1. Intermolecular hydrogen bonding : It is a type of hydrogen bonding between two similar or dissimilar molecules. Example : H – F, HF and water, NH3, NH3 and water, alcohol, alcohol and water etc.

Chemical Bonding and Molecular Structure Class 11 Notes

2. Intramolecular hydrogen bonding : It is a type of hydrogen bonding within the molecule. Example : Salicylaldehyde, O-nitrophenol etc.

Chemical Bonding and Molecular Structure Class 11 Notes

Applications of Hydrogen Bonding

1. State : Hydrogen bonding may affect the state of a compound. For example, H2O is liquid at room temperature whereas H2S is gas. It is due to presence of intermolecular hydrogen bonding between H2O molecules, which is not present in H2S molecules.

2. Solubility : Only those covalent molecules are soluble in water which have tendency to form intermolecular hydrogen bonding with water molecules.

3. Boiling point : Intermolecular hydrogen bonding increases the boiling point of compound. For example, NH3 has higher boiling point than PH3. This is because, there is intermolecular hydrogen bonding in NH3 but not in PH3.

4. Density of ice is lower than water : In ice, hydrogen bonding gives rise to a cage like structure of H–O–H molecules, in which each H–O–H molecule is linked tetrahedrally to four other H–O–H molecule. In this structure, some vacant spaces are formed, which decrease the density of ice.

Metallic Bonding

The force that binds a metal atom to a number of electrons within its sphere of influence is known as metallic bond. This model could easily explain the following properties of metals:

  1. High electrical conductivity
  2. High thermal conductivity
  3. Bright metallic lustre
  4. Malleability
  5. Ductility
  6. Tensile strength
  7. Elasticity


  1. Chemical Bond : The force of attraction which holds various chemical entities in different species.

  2. Electrovalent Bond : The attractive force between the oppositely charged ions which comes into existence by the transference of electrons.

  3. Electrovalency : The number of electrons which an atom loses or gains while forming ionic or electrovalent bond.

  4. Covalent Bond : The bond comes into existence by the mutual sharing of electrons by the atoms participating in bonding.

  5. Valence Bond Approach of Covalent Bond : The bond is formed by the overlapping of halffilled atomic orbitals having electrons with opposite spins.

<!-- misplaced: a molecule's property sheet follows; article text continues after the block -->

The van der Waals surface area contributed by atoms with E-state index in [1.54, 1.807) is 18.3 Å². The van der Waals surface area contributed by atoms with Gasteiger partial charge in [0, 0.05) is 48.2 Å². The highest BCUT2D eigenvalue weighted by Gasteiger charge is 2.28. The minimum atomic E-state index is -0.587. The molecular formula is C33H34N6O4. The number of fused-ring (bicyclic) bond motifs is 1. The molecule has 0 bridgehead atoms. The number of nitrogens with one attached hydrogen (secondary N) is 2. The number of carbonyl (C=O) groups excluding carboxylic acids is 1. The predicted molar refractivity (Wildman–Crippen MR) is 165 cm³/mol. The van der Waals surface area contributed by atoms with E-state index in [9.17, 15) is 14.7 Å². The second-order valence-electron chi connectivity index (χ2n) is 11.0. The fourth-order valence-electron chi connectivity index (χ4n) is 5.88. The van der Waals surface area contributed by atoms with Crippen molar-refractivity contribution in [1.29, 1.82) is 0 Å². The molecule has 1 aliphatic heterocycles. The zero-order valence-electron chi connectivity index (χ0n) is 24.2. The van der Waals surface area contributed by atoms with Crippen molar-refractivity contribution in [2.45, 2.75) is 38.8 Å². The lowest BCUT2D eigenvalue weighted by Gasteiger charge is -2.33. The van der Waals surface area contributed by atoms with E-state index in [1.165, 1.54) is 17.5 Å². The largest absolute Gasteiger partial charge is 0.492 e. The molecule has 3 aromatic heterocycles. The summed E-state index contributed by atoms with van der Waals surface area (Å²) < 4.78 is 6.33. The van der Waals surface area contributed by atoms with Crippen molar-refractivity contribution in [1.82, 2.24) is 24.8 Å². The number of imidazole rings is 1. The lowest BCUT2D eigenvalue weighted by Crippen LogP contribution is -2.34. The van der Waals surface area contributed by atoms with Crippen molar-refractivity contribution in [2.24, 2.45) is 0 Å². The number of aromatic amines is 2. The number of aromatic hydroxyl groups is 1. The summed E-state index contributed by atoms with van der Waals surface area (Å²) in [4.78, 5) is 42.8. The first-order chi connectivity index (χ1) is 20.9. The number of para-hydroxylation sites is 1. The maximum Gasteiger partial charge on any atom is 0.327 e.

6. Covalency : The number of half-filled atomic orbitals which an atom provides for participation in overlapping at the time of bonding.

  7. Dative Bond or Co-ordinate Bond : The bond is formed by sharing of electrons in which the shared pair of electrons is contributed by one of the atom called donor while the other atom is called acceptor.

  8. Hybridisation : The process of mixing or merging of orbitals (of slightly different energies) of an atom to form another set of orbitals with equivalent shape and energy.

  9. Geometry of the Molecule : The definite relative arrangement of the bonded atoms in a molecule.

  10. Regular and Irregular Geometry : The molecule is said to possess regular geometry if the repulsive interactions among the electron pair around the central atom are of equal magnitude. If the repulsive interactions among the electron pairs are unequal, the geometry is referred to as irregular.

  11. Electronegativity : The power of an atom to attract bonding pair of electrons towards itself.

  12. Dipole Moment (μ) : A vector quantity defined by the product of charge developed on any of the atom and distance between the atoms ; creating a dipole.

  13. Polar and Non-Polar Molecules : The molecules with dipole moment (μ) > 0 are called polar molecules while those with μ = 0 are non-polar molecules.

  14. Dipole-Dipole Interactions : The attractive interactions among the opposite ends of polar molecules in liquid and solid state.

  15. Hydrogen Bond : The electrostatic force of attraction between covalently bonded H-atom of one molecule and the electronegative atom (F or N or O) of the other molecule.

  16. Resonance : When a molecule is represented by more than one electronic arrangement none of which is able to explain the observed characteristics of the molecule, then the actual structure is intermediate of various electronic arrangements and is known as resonance hybrid. The various electronic arrangements are called resonating structures or canonical structure.

  17. Molecular Orbital Theory (MOT) : According to this theory, in molecules the electrons are present in new orbitals called molecular orbitals. Molecular orbitals are not associated with a particular atom but belong to nuclei of all the atoms constituting the molecule.

  18. LCAO Method : This is an approximate method, according to which the molecular orbitals are obtained by linear combination of atomic orbitals.